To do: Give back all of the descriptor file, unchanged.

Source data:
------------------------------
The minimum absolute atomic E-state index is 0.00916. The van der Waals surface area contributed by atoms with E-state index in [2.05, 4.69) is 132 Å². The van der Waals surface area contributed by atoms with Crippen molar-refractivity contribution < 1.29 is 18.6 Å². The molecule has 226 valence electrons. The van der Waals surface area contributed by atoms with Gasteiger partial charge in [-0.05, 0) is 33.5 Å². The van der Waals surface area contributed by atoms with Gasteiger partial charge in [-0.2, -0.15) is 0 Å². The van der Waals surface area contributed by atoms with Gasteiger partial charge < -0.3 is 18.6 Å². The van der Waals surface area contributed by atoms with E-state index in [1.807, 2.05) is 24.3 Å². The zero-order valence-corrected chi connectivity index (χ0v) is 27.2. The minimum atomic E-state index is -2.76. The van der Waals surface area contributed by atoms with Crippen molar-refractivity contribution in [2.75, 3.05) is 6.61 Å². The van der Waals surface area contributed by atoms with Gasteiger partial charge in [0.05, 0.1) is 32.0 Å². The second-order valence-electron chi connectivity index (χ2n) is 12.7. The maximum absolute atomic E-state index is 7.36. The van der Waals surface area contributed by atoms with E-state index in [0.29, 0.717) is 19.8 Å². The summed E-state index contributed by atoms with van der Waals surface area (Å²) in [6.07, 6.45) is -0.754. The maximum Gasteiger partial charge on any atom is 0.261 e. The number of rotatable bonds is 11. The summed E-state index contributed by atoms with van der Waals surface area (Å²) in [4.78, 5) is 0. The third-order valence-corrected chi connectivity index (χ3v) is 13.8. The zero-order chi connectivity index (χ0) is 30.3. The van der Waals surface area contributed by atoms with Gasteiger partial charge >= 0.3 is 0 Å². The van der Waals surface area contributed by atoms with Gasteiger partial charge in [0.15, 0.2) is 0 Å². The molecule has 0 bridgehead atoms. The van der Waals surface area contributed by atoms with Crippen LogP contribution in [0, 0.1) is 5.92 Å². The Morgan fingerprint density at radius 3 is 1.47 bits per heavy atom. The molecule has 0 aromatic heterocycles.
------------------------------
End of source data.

The minimum absolute atomic E-state index is 0.00916. The van der Waals surface area contributed by atoms with E-state index in [2.05, 4.69) is 132 Å². The van der Waals surface area contributed by atoms with Crippen molar-refractivity contribution < 1.29 is 18.6 Å². The molecule has 226 valence electrons. The van der Waals surface area contributed by atoms with Gasteiger partial charge in [-0.05, 0) is 33.5 Å². The van der Waals surface area contributed by atoms with Gasteiger partial charge in [-0.2, -0.15) is 0 Å². The van der Waals surface area contributed by atoms with Gasteiger partial charge < -0.3 is 18.6 Å². The van der Waals surface area contributed by atoms with E-state index in [1.807, 2.05) is 24.3 Å². The zero-order valence-corrected chi connectivity index (χ0v) is 27.2. The minimum atomic E-state index is -2.76. The van der Waals surface area contributed by atoms with Crippen molar-refractivity contribution in [2.75, 3.05) is 6.61 Å². The van der Waals surface area contributed by atoms with Gasteiger partial charge in [0.05, 0.1) is 32.0 Å². The second-order valence-electron chi connectivity index (χ2n) is 12.7. The maximum absolute atomic E-state index is 7.36. The van der Waals surface area contributed by atoms with E-state index in [0.29, 0.717) is 19.8 Å². The summed E-state index contributed by atoms with van der Waals surface area (Å²) in [6.07, 6.45) is -0.754. The maximum Gasteiger partial charge on any atom is 0.261 e. The number of rotatable bonds is 11. The summed E-state index contributed by atoms with van der Waals surface area (Å²) in [4.78, 5) is 0. The third-order valence-corrected chi connectivity index (χ3v) is 13.8. The zero-order chi connectivity index (χ0) is 30.3. The van der Waals surface area contributed by atoms with Gasteiger partial charge >= 0.3 is 0 Å². The van der Waals surface area contributed by atoms with Gasteiger partial charge in [0.15, 0.2) is 0 Å². The molecule has 0 bridgehead atoms. The van der Waals surface area contributed by atoms with Crippen LogP contribution in [0, 0.1) is 5.92 Å². The Morgan fingerprint density at radius 3 is 1.47 bits per heavy atom. The molecule has 0 aromatic heterocycles.